Iowa Sen. Chuck Grassley, who guided the confirmations of two of President Donald Trump’s picks to shape a conservative U.S. Supreme Court, will relinquish the highly visible chairmanship of the Judiciary Committee next year and instead lead the Finance Committee, he said Friday.
His move clears the way for Republican Sen. Lindsey Graham of South Carolina, who has transformed from one of Trump’s critics to one of his fiercest allies, to take the helm of the Judiciary Committee and yield influence over the Justice Department and perhaps usher through more Supreme Court nominees.
“I will push for the appointment and Senate confirmation of highly qualified conservative judges to the federal bench and aggressive oversight of the Department of Justice and FBI,” tweeted Graham on Friday in saying what he’d do if he got the position.
With midterm elections over and reorganization underway for when the next Congress convenes in January, the seven-term Iowa Republican this week was nominated as Senate president pro tempore, which includes ceremonial duties but also puts him third in line under the Constitution for presidential succession.
At the time of that announcement, Grassley, 85, said he was undecided whether he wanted to lead Judiciary or Finance. But Friday, he announced his decision to opt for Finance, which he had led twice before.
He said he would focus on additional tax cuts, exports and improving health care.
“The economy is better than it’s been in years and there’s a sense of optimism about the future of our country that people haven’t felt in a long time thanks to the pro-growth policies of a Republican President and a Republican majority in Congress,” Grassley said in a statement. “Looking ahead, at the Finance Committee, I want to continue to work to make sure that as many Americans as possible get to experience this good economy for themselves.”
If Graham is put in the Judiciary post, he could wind up overseeing the confirmation of new Supreme Court justices. Two are over 80, making the possibility of at least one vacancy in the next two years more likely than not.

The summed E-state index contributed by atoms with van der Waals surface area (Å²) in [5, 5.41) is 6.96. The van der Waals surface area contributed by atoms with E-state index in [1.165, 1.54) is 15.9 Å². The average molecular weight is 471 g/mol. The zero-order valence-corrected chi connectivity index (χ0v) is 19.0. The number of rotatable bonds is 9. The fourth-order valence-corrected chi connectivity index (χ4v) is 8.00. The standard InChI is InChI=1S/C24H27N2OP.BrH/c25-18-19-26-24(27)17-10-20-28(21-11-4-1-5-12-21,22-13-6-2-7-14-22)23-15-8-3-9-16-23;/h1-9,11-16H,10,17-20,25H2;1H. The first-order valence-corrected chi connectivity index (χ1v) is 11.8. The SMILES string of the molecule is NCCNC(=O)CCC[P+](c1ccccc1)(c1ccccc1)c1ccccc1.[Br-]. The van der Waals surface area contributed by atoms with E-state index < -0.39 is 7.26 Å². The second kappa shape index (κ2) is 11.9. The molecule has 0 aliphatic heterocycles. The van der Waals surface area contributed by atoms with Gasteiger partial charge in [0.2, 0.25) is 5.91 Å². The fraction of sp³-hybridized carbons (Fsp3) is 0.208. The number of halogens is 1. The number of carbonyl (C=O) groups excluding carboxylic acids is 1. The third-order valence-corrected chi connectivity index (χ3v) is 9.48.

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Graham — who, like Trump is up for reelection in 2020 — for years had been seen by Democrats as one of the go-to Republicans they could work with. But the senator in recent weeks has signaled he may no longer be that figure.
He emerged from Brett Kavanaugh’s Supreme Court confirmation hearings convinced the other party was willing to break the rules to prevent the nominee from being seated.
“Boy, do you all want power,” Graham said to Democrats during the Kavanaugh hearings. “God, I hope you never get it.”
While Democrats did not gain control of the Senate, they did of the House starting in January. House Democrats are certain to launch investigations of Trump or his White House allies.
Graham’s commitment to helping the president could be tested in how he navigates the inevitable controversies surrounding the White House special counsel’s investigation into possible Trump campaign collusion with Russia during the 2016 elections.
Graham repeatedly has said special counsel Robert Mueller should be able to complete his work. At one point, he suggested it was unnecessary to advance legislation to protect Mueller from being fired, but is now suggesting an openness to passing the bill.
As chair of the Judiciary Committee since 2015, Grassley famously refused to schedule a Supreme Court confirmation hearing for federal Judge Merrick Garland, who was then-President Barack Obama’s pick.
After Trump was elected, Grassley did schedule a hearing for the new president’s nominee, Neil Gorsuch.
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Then earlier this year, he oversaw the contentious confirmation of Kavanaugh, who ultimately was approved despite allegations of sexual assault and misconduct in his high school years.
Grassley also, as Judiciary chairman, has presided over a vast remake of the federal judiciary.
The GOP-controlled Senate has approved appellate court judges for lifetime appointment at a rapid pace, setting a record for the most confirmed during a president’s first two years.
The GOP is installing jurists favored by conservatives who are likely to influence decisions on immigration, voting rights, abortion and the environment for decades.
Reuters, the McClatchy Washington Bureau and the Washington Post contributed to this report.